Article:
When an astronaut is accidentally left behind on Mars during a mission, NASA struggles with what to do to ‘bring him home’ alive.
Ridley Scott, 2015
The crew of the Ares III mission to Mars decide to abandon the mission early when an unexpectedly powerful storm hits their camp. On the way to their ship, botanist Mark Watney (Matt Damon) gets hit by a piece of the ship and vanishes from view. Captain Melissa Lewis (Jessica Chastain) makes the decision to leave, presuming that Watney is dead. Of course, if he was dead, there would be no movie. Left alone and wounded on a hostile planet, Watney goes about the day to day business of trying to survive (in his words, he’s going to “science the shit out of it”). Meanwhile, after NASA director Teddy Sanders (Jeff Daniels) announces to the world that Watney died, engineers make the inconvenient discovery that he’s not as dead as they thought. Chief engineer Vincent Kapoor (Chiwetel Ejiofor) and his team work on how they’re going to a) keep Watney alive, b) get him back to his more hospitable home planet, and c) tell the crew what happened.
The Martian is a really good movie. If all movie-making was done with this level of care, it would make going to the cinema a treat every time. Taking its cue from its lead character, the film balances heavy subject matter with humour and a light touch. Mark Watney is a gift of a character; he’s likeable, charming and funny, his confidence pulled back from the edge of arrogance with a well-timed moment of vulnerability or humour. There’s a careful balancing act between Watney’s story on Mars and the efforts on Earth to get him back; neither is allowed to go on so long that it becomes boring. The disco soundtrack and Henry Gregson-Williams score maintain the film’s light touch – there’s not a vwoom sound to be heard here, much to the film’s credit. The cinematography is stunning, the Martian vistas gorgeous even as they dwarf Watney’s lonely figure. Though the film has a two-hour run time, it never feels long; it’s both fun and emotionally engaging, allowing the audience the room to ponder bigger questions without sacrificing entertainment. There’s a decent number of filmmakers that could learn something from Ridley Scott’s approach here (including Scott himself, sometimes. Prometheus, anyone?).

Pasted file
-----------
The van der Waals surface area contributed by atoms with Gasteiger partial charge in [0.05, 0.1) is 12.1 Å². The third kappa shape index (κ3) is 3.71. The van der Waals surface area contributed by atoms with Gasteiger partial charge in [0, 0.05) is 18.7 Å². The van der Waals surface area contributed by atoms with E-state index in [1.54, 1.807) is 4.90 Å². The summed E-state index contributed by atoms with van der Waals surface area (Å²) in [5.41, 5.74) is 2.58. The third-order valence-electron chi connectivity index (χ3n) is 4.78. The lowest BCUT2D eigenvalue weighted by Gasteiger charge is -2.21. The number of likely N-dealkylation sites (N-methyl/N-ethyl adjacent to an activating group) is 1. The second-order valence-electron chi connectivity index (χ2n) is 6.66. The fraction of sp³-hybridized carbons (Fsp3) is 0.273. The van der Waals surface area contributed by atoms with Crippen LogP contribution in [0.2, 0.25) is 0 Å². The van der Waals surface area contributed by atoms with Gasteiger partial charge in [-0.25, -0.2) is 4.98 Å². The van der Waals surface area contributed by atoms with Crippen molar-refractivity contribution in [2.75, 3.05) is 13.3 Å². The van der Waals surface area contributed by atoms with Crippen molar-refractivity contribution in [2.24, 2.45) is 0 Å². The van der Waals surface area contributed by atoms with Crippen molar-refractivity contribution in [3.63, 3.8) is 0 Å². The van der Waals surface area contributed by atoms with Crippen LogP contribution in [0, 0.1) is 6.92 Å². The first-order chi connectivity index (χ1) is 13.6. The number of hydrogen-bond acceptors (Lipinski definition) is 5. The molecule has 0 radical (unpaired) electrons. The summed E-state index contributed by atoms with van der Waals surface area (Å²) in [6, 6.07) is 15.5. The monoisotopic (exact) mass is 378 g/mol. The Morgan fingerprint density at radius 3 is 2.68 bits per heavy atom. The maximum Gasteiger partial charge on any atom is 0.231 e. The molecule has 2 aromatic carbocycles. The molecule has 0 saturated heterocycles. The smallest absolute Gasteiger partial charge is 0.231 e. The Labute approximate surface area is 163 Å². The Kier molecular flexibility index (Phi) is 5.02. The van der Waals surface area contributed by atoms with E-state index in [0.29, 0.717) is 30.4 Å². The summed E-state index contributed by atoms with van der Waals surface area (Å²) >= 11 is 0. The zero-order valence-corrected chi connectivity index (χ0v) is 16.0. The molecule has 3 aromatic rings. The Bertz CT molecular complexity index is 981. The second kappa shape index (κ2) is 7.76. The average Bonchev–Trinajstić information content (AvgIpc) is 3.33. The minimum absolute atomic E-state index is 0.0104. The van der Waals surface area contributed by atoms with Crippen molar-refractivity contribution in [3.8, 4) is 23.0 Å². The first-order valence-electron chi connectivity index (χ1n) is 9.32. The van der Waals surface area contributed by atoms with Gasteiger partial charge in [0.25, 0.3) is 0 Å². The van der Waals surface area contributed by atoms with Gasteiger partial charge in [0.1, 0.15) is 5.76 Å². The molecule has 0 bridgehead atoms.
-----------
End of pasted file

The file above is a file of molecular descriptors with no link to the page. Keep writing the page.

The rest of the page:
The cast is uniformly terrific, too. Matt Damon has rarely been in better form than he is as Watney; he’s eminently personable, which is good, because we spend a lot of time with him. The rest of the Ares crew is played by terrific actors who give even the less developed characters their own personality. Jessica Chastain and Michael Peña acquit themselves the best, Chastain getting the dramatic heavy lifting while Peña gets to be the comic relief again. I couldn’t help wondering what a film with Michael Peña in the Watney role would look like – he’s a terrific, engaging actor, and I’d like to get to see him play a non-sidekick role one day. Donald Glover almost steals the show in a small role as a ditzy genius astronomer. It’s nice to see a fairly realistic scifi that’s so optimistic and science-positive. The film is a really solid piece of filmmaking. Really, its only flaw is that it doesn’t stay with you. It’s a great movie while you watch it, but none of it really sticks; perhaps it’s the lack of surprises, or its very simple, straightforward narrative. Still, you could do an awful lot worse for a night at the movies.
The Martian on IMDb